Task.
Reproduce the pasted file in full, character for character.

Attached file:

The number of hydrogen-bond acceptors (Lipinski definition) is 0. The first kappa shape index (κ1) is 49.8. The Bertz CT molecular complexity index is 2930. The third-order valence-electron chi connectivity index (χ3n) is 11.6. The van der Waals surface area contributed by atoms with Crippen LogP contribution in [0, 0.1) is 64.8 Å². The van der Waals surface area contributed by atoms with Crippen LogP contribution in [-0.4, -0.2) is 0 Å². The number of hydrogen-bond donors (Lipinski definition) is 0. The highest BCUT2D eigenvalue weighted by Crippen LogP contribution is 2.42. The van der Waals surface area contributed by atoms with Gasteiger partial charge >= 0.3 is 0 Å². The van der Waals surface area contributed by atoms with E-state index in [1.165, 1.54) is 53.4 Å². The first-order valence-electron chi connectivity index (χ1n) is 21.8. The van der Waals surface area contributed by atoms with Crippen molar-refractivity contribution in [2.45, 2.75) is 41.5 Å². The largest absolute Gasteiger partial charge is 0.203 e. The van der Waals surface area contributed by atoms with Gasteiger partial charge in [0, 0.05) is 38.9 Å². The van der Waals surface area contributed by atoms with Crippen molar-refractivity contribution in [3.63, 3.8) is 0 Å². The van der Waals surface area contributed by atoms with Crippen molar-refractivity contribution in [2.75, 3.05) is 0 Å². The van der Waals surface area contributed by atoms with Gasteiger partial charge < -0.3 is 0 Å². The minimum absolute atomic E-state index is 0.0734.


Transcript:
The number of hydrogen-bond acceptors (Lipinski definition) is 0. The first kappa shape index (κ1) is 49.8. The Bertz CT molecular complexity index is 2930. The third-order valence-electron chi connectivity index (χ3n) is 11.6. The van der Waals surface area contributed by atoms with Crippen LogP contribution in [0, 0.1) is 64.8 Å². The van der Waals surface area contributed by atoms with Crippen LogP contribution in [-0.4, -0.2) is 0 Å². The number of hydrogen-bond donors (Lipinski definition) is 0. The highest BCUT2D eigenvalue weighted by Crippen LogP contribution is 2.42. The van der Waals surface area contributed by atoms with Gasteiger partial charge >= 0.3 is 0 Å². The van der Waals surface area contributed by atoms with E-state index in [1.165, 1.54) is 53.4 Å². The first-order valence-electron chi connectivity index (χ1n) is 21.8. The van der Waals surface area contributed by atoms with Crippen molar-refractivity contribution in [2.45, 2.75) is 41.5 Å². The largest absolute Gasteiger partial charge is 0.203 e. The van der Waals surface area contributed by atoms with Gasteiger partial charge in [0, 0.05) is 38.9 Å². The van der Waals surface area contributed by atoms with Crippen molar-refractivity contribution in [3.63, 3.8) is 0 Å². The van der Waals surface area contributed by atoms with Crippen molar-refractivity contribution in [2.75, 3.05) is 0 Å². The van der Waals surface area contributed by atoms with Gasteiger partial charge < -0.3 is 0 Å². The minimum absolute atomic E-state index is 0.0734.